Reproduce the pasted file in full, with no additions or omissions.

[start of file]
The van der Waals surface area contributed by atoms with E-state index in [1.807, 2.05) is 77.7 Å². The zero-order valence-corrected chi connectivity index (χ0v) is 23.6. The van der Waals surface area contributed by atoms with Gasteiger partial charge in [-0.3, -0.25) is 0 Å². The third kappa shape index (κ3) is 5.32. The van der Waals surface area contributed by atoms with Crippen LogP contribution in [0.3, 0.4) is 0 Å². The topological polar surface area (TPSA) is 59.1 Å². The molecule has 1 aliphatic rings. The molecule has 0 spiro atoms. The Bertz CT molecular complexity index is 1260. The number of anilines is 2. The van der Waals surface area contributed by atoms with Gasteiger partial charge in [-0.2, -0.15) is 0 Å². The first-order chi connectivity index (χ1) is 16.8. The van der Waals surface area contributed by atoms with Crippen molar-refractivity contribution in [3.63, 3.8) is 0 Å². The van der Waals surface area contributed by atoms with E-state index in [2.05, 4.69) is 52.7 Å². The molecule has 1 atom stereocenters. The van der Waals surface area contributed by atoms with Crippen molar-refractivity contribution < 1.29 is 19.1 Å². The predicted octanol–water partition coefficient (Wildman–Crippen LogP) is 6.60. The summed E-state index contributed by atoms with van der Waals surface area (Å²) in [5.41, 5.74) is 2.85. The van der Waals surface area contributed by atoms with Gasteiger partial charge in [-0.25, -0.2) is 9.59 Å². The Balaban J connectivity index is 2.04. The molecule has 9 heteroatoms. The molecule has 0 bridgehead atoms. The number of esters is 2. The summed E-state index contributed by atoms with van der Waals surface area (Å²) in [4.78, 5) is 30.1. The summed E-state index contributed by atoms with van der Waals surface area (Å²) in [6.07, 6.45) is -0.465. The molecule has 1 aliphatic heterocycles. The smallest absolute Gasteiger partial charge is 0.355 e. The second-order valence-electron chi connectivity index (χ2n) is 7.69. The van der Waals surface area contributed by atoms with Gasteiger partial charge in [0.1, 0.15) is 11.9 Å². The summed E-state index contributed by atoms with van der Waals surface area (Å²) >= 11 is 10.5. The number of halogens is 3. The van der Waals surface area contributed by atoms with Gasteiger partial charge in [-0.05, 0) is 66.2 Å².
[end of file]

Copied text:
The van der Waals surface area contributed by atoms with E-state index in [1.807, 2.05) is 77.7 Å². The zero-order valence-corrected chi connectivity index (χ0v) is 23.6. The van der Waals surface area contributed by atoms with Gasteiger partial charge in [-0.3, -0.25) is 0 Å². The third kappa shape index (κ3) is 5.32. The van der Waals surface area contributed by atoms with Crippen LogP contribution in [0.3, 0.4) is 0 Å². The topological polar surface area (TPSA) is 59.1 Å². The molecule has 1 aliphatic rings. The molecule has 0 spiro atoms. The Bertz CT molecular complexity index is 1260. The number of anilines is 2. The van der Waals surface area contributed by atoms with Gasteiger partial charge in [-0.2, -0.15) is 0 Å². The first-order chi connectivity index (χ1) is 16.8. The van der Waals surface area contributed by atoms with Crippen molar-refractivity contribution in [3.63, 3.8) is 0 Å². The van der Waals surface area contributed by atoms with E-state index in [2.05, 4.69) is 52.7 Å². The molecule has 1 atom stereocenters. The van der Waals surface area contributed by atoms with Crippen molar-refractivity contribution < 1.29 is 19.1 Å². The predicted octanol–water partition coefficient (Wildman–Crippen LogP) is 6.60. The summed E-state index contributed by atoms with van der Waals surface area (Å²) in [5.41, 5.74) is 2.85. The van der Waals surface area contributed by atoms with Gasteiger partial charge in [-0.25, -0.2) is 9.59 Å². The Balaban J connectivity index is 2.04. The molecule has 9 heteroatoms. The molecule has 0 bridgehead atoms. The number of esters is 2. The summed E-state index contributed by atoms with van der Waals surface area (Å²) in [4.78, 5) is 30.1. The summed E-state index contributed by atoms with van der Waals surface area (Å²) in [6.07, 6.45) is -0.465. The molecule has 1 aliphatic heterocycles. The smallest absolute Gasteiger partial charge is 0.355 e. The second-order valence-electron chi connectivity index (χ2n) is 7.69. The van der Waals surface area contributed by atoms with Gasteiger partial charge in [0.1, 0.15) is 11.9 Å². The summed E-state index contributed by atoms with van der Waals surface area (Å²) >= 11 is 10.5. The number of halogens is 3. The van der Waals surface area contributed by atoms with Gasteiger partial charge in [-0.05, 0) is 66.2 Å².